V-2’s falling on London were just the beginning. Had the Nazis had their way, Mach 22 bombers would have devastated America from space. The scary thing? The concept was not entirely insane. This is the story of Eugen Sänger’s Silbervogel.
Nazi Germany may have lost the war but certainly not for lack of engineering genius. The sheer amount of advanced weaponry and concepts dreamed up during the Thousand-Year Reich’s 12 years in business continues to baffle the mind. 800 mm artillery pieces? Check. The world’s first jet fighter, cruise missile, and sub-orbital ballistic missile? Check, check, and check.
On the other hand, look what America did: it focused most of its efforts on a single advanced weapon, moving well beyond the concept stage. But the audacity of the German weapon concepts still fascinates, rather like their very successful 1930s Grand Prix cars. And the more feasible of them did eventually become products, as a search for
Saturn V will show.
The most breathtaking concept was Eugen Sänger’s Silbervogel (“Silver Bird”). It was a design study commissioned by the Air Ministry for a problem Hermann Göring had spotted, namely that Germany’s most powerful future enemy happened to be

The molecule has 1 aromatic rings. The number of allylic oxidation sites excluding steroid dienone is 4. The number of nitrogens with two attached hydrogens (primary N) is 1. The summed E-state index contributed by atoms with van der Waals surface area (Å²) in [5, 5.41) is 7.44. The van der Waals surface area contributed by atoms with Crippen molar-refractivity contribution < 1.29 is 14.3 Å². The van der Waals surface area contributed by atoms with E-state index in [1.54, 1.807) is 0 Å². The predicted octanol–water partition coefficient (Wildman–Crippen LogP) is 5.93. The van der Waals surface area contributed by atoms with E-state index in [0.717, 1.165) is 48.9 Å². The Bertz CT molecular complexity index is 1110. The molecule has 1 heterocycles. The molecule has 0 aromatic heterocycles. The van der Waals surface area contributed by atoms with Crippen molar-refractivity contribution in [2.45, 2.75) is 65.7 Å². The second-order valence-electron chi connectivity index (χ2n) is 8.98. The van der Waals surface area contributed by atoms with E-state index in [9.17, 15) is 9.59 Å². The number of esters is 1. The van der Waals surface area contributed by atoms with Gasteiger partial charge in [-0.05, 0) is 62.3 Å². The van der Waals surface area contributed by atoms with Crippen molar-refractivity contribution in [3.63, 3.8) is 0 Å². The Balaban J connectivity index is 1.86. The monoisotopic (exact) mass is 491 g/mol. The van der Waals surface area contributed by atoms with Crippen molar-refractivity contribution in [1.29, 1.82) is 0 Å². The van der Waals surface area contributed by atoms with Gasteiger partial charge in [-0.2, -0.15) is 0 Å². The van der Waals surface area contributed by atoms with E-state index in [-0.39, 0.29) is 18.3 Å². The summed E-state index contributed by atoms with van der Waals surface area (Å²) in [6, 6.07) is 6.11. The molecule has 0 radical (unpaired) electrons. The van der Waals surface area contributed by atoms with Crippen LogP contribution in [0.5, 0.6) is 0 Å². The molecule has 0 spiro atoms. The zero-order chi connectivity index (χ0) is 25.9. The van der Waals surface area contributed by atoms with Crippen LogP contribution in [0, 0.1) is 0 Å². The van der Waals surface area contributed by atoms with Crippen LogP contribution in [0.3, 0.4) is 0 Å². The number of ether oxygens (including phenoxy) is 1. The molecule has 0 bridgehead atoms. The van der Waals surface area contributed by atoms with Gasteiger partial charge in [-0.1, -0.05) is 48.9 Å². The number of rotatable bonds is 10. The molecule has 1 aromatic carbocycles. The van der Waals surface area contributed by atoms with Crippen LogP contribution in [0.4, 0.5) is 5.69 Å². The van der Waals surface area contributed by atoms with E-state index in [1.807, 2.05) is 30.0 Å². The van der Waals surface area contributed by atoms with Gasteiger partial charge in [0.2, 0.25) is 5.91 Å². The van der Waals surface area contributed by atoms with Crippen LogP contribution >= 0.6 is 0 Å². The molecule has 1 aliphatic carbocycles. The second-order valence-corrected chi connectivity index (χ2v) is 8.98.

defended by the mother of all moats: the Atlantic Ocean. The ministry launched an initiative by the name of Amerika Bomber and Germany’s crew of evil geniuses set to work.
Most of the concepts presented to the ministry were upscaled conventional bombers, but not Sänger’s bird, not that. Sänger was a member of the rocket society Verein für Raumschiffahrt—like rocket car designer Max Valier and most of the people who would later run NASA and build America’s rockets—and his eyes were set on sub-orbital space, as outlined in his 1933 book Raketenflugtechnik (“Technology of Rocket Flight”). For the Air Ministry’s project, he expanded it in 1944 with his future wife Irene Bredt under the name Über einen Raketenantrieb für Fernbomber (“A Rocket Drive for Long-Range Bombers”).